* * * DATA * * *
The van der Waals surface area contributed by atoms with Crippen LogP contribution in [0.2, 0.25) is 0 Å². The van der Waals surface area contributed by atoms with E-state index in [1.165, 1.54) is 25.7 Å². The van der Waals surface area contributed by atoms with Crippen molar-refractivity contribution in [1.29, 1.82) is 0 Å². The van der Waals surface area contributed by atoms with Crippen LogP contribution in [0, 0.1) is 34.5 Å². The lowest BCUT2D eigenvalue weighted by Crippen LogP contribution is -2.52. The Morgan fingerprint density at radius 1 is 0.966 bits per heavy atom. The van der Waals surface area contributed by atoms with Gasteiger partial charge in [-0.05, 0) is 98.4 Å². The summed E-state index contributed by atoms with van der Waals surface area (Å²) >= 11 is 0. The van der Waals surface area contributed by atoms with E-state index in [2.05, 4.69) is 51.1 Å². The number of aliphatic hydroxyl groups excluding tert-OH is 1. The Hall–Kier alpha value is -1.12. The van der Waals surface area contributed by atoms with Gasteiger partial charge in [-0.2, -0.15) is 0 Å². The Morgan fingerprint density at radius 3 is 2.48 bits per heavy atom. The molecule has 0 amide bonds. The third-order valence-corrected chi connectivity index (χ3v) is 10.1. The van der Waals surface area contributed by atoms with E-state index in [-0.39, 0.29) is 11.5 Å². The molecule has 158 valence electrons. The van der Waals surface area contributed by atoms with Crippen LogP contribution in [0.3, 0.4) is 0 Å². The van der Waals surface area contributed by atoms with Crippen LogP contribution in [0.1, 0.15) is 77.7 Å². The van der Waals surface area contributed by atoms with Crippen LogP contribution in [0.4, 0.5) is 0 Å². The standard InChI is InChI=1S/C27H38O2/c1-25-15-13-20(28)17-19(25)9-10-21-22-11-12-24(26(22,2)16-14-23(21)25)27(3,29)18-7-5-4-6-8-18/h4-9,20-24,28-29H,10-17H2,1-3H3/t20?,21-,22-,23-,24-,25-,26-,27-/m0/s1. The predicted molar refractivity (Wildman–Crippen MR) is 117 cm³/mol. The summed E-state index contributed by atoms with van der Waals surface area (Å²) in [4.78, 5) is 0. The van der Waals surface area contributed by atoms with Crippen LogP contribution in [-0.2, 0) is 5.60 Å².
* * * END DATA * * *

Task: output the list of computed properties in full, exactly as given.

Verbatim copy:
The van der Waals surface area contributed by atoms with Crippen LogP contribution in [0.2, 0.25) is 0 Å². The van der Waals surface area contributed by atoms with E-state index in [1.165, 1.54) is 25.7 Å². The van der Waals surface area contributed by atoms with Crippen molar-refractivity contribution in [1.29, 1.82) is 0 Å². The van der Waals surface area contributed by atoms with Crippen LogP contribution in [0, 0.1) is 34.5 Å². The lowest BCUT2D eigenvalue weighted by Crippen LogP contribution is -2.52. The Morgan fingerprint density at radius 1 is 0.966 bits per heavy atom. The van der Waals surface area contributed by atoms with Gasteiger partial charge in [-0.05, 0) is 98.4 Å². The summed E-state index contributed by atoms with van der Waals surface area (Å²) >= 11 is 0. The van der Waals surface area contributed by atoms with E-state index in [2.05, 4.69) is 51.1 Å². The number of aliphatic hydroxyl groups excluding tert-OH is 1. The Hall–Kier alpha value is -1.12. The van der Waals surface area contributed by atoms with Gasteiger partial charge in [-0.2, -0.15) is 0 Å². The Morgan fingerprint density at radius 3 is 2.48 bits per heavy atom. The molecule has 0 amide bonds. The third-order valence-corrected chi connectivity index (χ3v) is 10.1. The van der Waals surface area contributed by atoms with E-state index in [-0.39, 0.29) is 11.5 Å². The molecule has 158 valence electrons. The van der Waals surface area contributed by atoms with Crippen LogP contribution in [0.3, 0.4) is 0 Å². The van der Waals surface area contributed by atoms with Crippen LogP contribution in [0.1, 0.15) is 77.7 Å². The van der Waals surface area contributed by atoms with Crippen LogP contribution in [0.4, 0.5) is 0 Å². The standard InChI is InChI=1S/C27H38O2/c1-25-15-13-20(28)17-19(25)9-10-21-22-11-12-24(26(22,2)16-14-23(21)25)27(3,29)18-7-5-4-6-8-18/h4-9,20-24,28-29H,10-17H2,1-3H3/t20?,21-,22-,23-,24-,25-,26-,27-/m0/s1. The predicted molar refractivity (Wildman–Crippen MR) is 117 cm³/mol. The summed E-state index contributed by atoms with van der Waals surface area (Å²) in [4.78, 5) is 0. The van der Waals surface area contributed by atoms with Crippen LogP contribution in [-0.2, 0) is 5.60 Å².